On October 9, California Gov. Gavin Newsom signed a law that will effectively ban the sale of gas-powered small off-road engines (SORE)—spark-ignited engines rated at or below 25 hp (19 kW)—many of which are used in lawn and garden equipment such as mowers, as well as logging equipment, commercial utility equipment and specialty vehicles.
The bill, AB1346, authored by Assemblyman Marc Berman, directs the California Air Resources Board (CARB) to ban the sale of new small off-road engines used in equipment which includes generators, lawn equipment, and other small off-road engine equipment. Regulations are to be in place by Jan. 1, 2024, or as soon as regulators determine what is “feasible,” whichever date is later.
According to the text of the bill, by July 1, 2022, the state board is to "adopt cost-effective and technologically feasible regulations to prohibit engine exhaust and evaporative emissions from new small off-road engines." The state board will also be required to make funding available for commercial rebates or other similar funding to support the transition to zero-emissions options. Currently, the state budget includes $30 million to offer a rebate for people, particularly professional landscapers, to transition from gas-powered equipment to zero-emission equipment.
The new bill is intended to be part of California’s strategy to reduce pollution. Supporters of the bill argue that small off-road engines create as much pollution in California as passenger vehicles. Per the text of the new bill, California currently exceeds U.S. Environmental Protection Agency (EPA) and state standards for ozone in many parts of the state. The bill states that in 2020, daily oxides of nitrogen (NOx) levels emitted by SORE averaged 16.8 tons per day and 125 tons per day for reactive organic gases (ROG), both of which contribute to the formation of ozone.
There are more than 16.7 million of these small engines in California, about 3 million more than the number of passenger cars on the road, the Associated Press reported. State officials have suggested that the operation of a gas-powered leaf blower for 1 hour emits the equivalent pollution of driving a car from Los Angeles to Denver or about 1,100 mi. (1,770.3 km).
Because regulations for SORE have not been as stringent as those for other engine types—such as heavier duty engines used in trucks or large construction equipment—the state felt it was time to evaluate smaller engines, as well. In addition, there are many zero-emission options, such as battery powered equipment, now available in the market. And the options continue to expand as more manufacturers continue development for gas- and diesel-powered alternatives.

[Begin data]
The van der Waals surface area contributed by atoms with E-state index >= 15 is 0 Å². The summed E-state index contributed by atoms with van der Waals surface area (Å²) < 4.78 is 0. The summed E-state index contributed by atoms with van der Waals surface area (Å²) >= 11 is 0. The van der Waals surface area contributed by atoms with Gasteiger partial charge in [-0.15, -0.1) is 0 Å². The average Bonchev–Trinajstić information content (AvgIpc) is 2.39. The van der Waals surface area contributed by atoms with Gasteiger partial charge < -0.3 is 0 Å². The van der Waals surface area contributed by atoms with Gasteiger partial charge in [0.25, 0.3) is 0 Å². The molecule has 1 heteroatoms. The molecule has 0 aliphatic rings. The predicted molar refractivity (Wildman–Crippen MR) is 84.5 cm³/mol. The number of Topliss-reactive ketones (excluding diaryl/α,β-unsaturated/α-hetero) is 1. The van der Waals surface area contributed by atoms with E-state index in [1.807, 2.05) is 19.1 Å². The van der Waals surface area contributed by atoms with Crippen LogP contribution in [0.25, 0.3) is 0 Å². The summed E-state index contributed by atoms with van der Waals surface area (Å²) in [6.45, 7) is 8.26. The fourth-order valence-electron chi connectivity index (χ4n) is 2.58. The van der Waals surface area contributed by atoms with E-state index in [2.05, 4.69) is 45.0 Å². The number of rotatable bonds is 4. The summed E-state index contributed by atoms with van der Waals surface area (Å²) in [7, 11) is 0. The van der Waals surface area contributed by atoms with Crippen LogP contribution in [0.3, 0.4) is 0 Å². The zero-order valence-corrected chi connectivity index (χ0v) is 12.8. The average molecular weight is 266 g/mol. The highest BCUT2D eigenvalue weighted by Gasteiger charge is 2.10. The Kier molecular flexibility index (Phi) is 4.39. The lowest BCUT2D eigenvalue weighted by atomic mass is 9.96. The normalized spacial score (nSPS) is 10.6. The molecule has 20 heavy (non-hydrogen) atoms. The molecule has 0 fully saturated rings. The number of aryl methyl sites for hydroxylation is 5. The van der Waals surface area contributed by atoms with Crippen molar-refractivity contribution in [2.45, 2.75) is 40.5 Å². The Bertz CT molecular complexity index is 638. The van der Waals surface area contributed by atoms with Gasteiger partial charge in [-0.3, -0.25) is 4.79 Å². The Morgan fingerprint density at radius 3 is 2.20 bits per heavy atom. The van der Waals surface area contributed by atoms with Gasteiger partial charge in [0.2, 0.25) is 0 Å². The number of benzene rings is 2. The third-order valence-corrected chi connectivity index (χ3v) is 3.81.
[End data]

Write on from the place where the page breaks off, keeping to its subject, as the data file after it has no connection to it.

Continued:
In September 2020, an executive order from the Governor's office directed the state board "to implement strategies to achieve 100% zero emissions from off-road equipment in California by 2035, where feasible and cost-effective," as stated in the text of bill AB1346. To do so, SORE must also be included.
Industry reaction to the new regulation
Despite the inclusion of rebates in the bill, those within the landscaping industry question if that will be sufficient to address the number of small businesses impacted by the regulations.
According to the Los Angeles Times, Andrew Bray, vice president of government relations for the National Association of Landscape Professionals (NALP), said the zero-emission commercial-grade equipment landscapers use is also prohibitively expensive and less efficient than the existing gas-powered lawn mowers, leaf blowers and other small machinery. For example, a gas-powered commercial riding lawn mower costs $7,000 to $11,000, but its zero-emission equivalent costs more than twice that amount, he said.
Additionally, he cited the cost of the batteries themselves. Bray said a three-person landscaping crew will need to carry 30-40 fully charged batteries to power its equipment during a full day’s work.
“These companies are going to have to completely retrofit their entire workshops to be able to handle this massive change in voltage so they’re going to be charged every day,” Bray said.
Over the past few years, the battery-powered outdoor power equipment (OPE) market within the landscaping industry has grown significantly and will at least match the gasoline market in the not-too-distant future.
Still, many pros view this product category skeptically, as they do most new technologies and overall approaches to doing business. They have questions, and do not want to find out that the answers don’t suit them in the middle of the season.
While many battery-powered tools are comparable in power and performance to their gasoline counterparts, landscapers find that there could still very well be a need for gasoline equipment in their fleet. For instance, if a contractor finds themselves providing heavy leaf cleanup services in the fall, a gasoline-powered backpack blower would certainly be the tool of choice to get the job done quickly and efficiently.
STIHL, Husqvarna, Toro, Milwaukee Tool, EGO, Briggs & Stratton, Greenworks and several others are among those pushing into or active in the battery-powered market at both the handheld outdoor equipment level and beyond.
“Simply put, battery-powered tools are the future of our industry,” one marketing manager recently told Green Industry Pros (a sister publication of OEM Off-Highway).